February 1, 2023

The Trend Pear

Health Blog

Abortion and Mental Health: Busting the Common Myths with Facts

Abortion is a topic that is sure to ruffle a lot of feathers, especially among religious groups. Unfortunately, much of the anger around the topic stems from misinformation.

You probably might have already heard that abortion can make it difficult for you to conceive if you want to have a child one day. Someone might have warned you about how abortion can increase your risk of certain cancers, particularly those that are common among women.

There might still be a persisting belief that abortion is dangerous and can lead to death.

However, experts agree that abortion does not affect your ability to conceive later on. There is also currently no evidence that abortion can increase cancer risk. Moreover, although there are potential hazards that come with abortion (just like any other medical procedure), it is generally very safe, as long as it is performed by a professional. Even those who take an abortion pill to terminate pregnancy for any reason come with minor side effects that go away on their own after a while in most cases.

Post-Abortion Syndrome: Is It Real?

One of the most common arguments against abortion is how it affects women’s mental well-being who go through it. Some people claim that women who terminate unwanted pregnancy experience trauma that has been dubbed “post-abortion syndrome.” They say that the condition manifests in physical symptoms that include mood changes, flashbacks, nightmares, decreased self-esteem, guilt and regret, and depression.

These are also common symptoms of post-traumatic stress disorder or PTSD.

However, there is not enough evidence to suggest that abortion leads to lasting impacts on mental health. The International Classification of Diseases does not recognize post-abortion syndrome as an official diagnosis.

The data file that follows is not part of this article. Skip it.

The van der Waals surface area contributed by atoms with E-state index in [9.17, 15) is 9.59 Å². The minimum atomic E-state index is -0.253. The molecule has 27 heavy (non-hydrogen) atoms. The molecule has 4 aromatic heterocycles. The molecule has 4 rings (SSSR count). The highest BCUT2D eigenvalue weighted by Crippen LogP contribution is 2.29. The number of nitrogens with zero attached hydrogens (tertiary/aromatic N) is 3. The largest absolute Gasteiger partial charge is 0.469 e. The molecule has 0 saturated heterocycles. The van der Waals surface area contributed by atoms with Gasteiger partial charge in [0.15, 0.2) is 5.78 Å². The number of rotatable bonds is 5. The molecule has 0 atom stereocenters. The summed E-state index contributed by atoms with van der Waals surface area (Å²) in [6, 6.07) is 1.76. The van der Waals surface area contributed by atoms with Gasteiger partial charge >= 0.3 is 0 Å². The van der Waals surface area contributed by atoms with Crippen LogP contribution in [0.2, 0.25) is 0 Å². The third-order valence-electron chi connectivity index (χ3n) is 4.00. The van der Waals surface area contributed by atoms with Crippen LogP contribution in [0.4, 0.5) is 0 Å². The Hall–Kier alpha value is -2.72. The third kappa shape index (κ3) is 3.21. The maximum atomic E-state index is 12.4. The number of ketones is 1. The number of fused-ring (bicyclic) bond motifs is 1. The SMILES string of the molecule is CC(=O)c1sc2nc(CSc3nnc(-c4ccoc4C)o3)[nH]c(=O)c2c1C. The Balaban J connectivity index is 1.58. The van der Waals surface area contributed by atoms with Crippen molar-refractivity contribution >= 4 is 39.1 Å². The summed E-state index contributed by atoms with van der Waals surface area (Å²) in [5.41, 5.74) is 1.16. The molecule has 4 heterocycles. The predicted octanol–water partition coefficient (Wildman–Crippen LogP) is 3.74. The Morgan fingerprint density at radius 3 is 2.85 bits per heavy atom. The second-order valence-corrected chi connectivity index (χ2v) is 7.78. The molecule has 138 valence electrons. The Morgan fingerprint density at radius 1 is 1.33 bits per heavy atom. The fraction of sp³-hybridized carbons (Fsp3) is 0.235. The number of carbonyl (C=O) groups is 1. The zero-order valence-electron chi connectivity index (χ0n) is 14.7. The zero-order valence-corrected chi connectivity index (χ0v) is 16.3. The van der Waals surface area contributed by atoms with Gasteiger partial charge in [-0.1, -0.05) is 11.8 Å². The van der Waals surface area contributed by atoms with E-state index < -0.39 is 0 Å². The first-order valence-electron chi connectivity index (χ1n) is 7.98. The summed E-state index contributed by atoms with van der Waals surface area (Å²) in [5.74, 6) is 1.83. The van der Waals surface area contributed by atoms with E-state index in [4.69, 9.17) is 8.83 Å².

Before and After Abortion: Stress and Relief

In fact, in many studies, abortion comes with relief, not regret.

The Psychological Society of Ireland published insights from research into abortion and mental health. It revealed that one of the most common reasons why women terminate a pregnancy is because of the adverse effects of continuing it on their mental health and the mental health of their significant others and existing children.

The overwhelming majority (95% to 99%) said that they do not regret the decision. They were surveyed at various points in their lives up to three years after their abortion, and they consistently reported feeling relief instead of regret.

The handful of those who experience negative feelings over abortion does so because of the stigma surrounding it. They said that they did not receive support from the people around them, which led to misery.

Abortion Does Not Lead to Depression

Abortion also does not lead to depression, as one study published in 2018 revealed. In the paper, researchers used the national database of Denmark, which included data from about 400,000 women dating back to the ‘80s. They looked at how many of these women had prescriptions for antidepressants and which ones had undergone an abortion (a detail also available in the database).

Although they found that women who had an abortion had a higher rate of antidepressant use, a closer look at the data shows that the two actually are unconnected. The increased risk of depression among these women did not change before and after abortion. In fact, the risk of depression decreased steadily as years after the abortion elapsed.

While antidepressant use lowered among those who pushed through with the pregnancy, this is perhaps because they have to breastfeed. As their children grew older, antidepressant use picked up. Eventually, those who had children had a higher rate of antidepressant use than those who do not have children.

 


Of course, everyone will have a different experience with abortion. Some may feel grief or even regret the decision. However, the data is proof that terminating unwanted pregnancy does not result in mental health conditions. Continuing pregnancy, even if either or both parents are not ready yet, could lead to stress and depression. Abortion can save a woman and her family from the consequences of unplanned childbearing.

Meta Title: Does Abortion Lead to Mental Health Issues?

Meta Description: Many misconceptions about abortion dissuade women from going through it, particularly about its impact on mental health. Here’s the truth about it.

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